Sannraijz – Now we are in a slightly different area. We are speeding through their space. The track slows at four minutes and then speeds back to it’s normal pace. At five minutes we get vocals. At the end of a comparatively quick singing passage we are told, by Johan that; “The end is always the start of something new” as we continue on our way through the rest of the track. Until it starts to slow in the last 20 or so seconds and our next clip; “No one had a bad trip. It was all very good.” as the next track cuts it off. I could not find a translation of what the title means.
Sometimes Going Too Far is the Only Way To Go – Here is where (more of) the 70’s rock comes in. A cowbell is counting in our next jam. Six minutes in we get our 90’s influence. A layered vocal not quite shouting at us. This is another short bit of lyrics. We are counted out by the cowbell as well.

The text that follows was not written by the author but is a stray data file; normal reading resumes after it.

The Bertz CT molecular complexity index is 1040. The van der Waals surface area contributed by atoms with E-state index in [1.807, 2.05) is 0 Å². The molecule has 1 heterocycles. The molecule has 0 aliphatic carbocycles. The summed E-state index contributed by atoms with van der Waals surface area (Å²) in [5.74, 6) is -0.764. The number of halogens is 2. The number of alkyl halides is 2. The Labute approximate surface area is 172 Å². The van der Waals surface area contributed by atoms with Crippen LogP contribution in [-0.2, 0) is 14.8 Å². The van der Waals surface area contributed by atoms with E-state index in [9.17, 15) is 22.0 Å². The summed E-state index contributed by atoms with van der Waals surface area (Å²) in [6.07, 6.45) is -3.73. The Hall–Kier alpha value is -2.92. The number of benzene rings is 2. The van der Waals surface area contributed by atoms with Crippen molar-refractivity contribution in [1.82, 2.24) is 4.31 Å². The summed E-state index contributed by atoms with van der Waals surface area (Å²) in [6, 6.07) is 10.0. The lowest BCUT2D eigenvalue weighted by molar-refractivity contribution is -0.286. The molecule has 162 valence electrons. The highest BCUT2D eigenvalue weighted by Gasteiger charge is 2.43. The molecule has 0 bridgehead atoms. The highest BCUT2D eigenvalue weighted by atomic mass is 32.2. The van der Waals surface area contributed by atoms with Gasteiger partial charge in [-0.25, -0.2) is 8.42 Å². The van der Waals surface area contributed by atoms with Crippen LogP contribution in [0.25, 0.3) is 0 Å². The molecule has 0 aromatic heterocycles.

4. Sannraijz II – Here is an almost Mike Oldfield type of track, there are birds chirping. We have now landed on a strange desert planet. This is the most radio friendly song; it is acoustic and has lyrics throughout. It serves as an intro to the next track.
5. We’re Only In It for the Spacerock – This track is an experience. It is a slow jam calling back to the first track. It is similar to a song by Acid Mothers Temple and the Cosmic Inferno called “Anthem of the Space.” Just a very spacey sounding with heavier guitar. There is another sound clip at the end but I cannot quite make it out. The title is likely in reference to the Frank Zappa and the Mothers of Invention album We’re Only In It for the Money.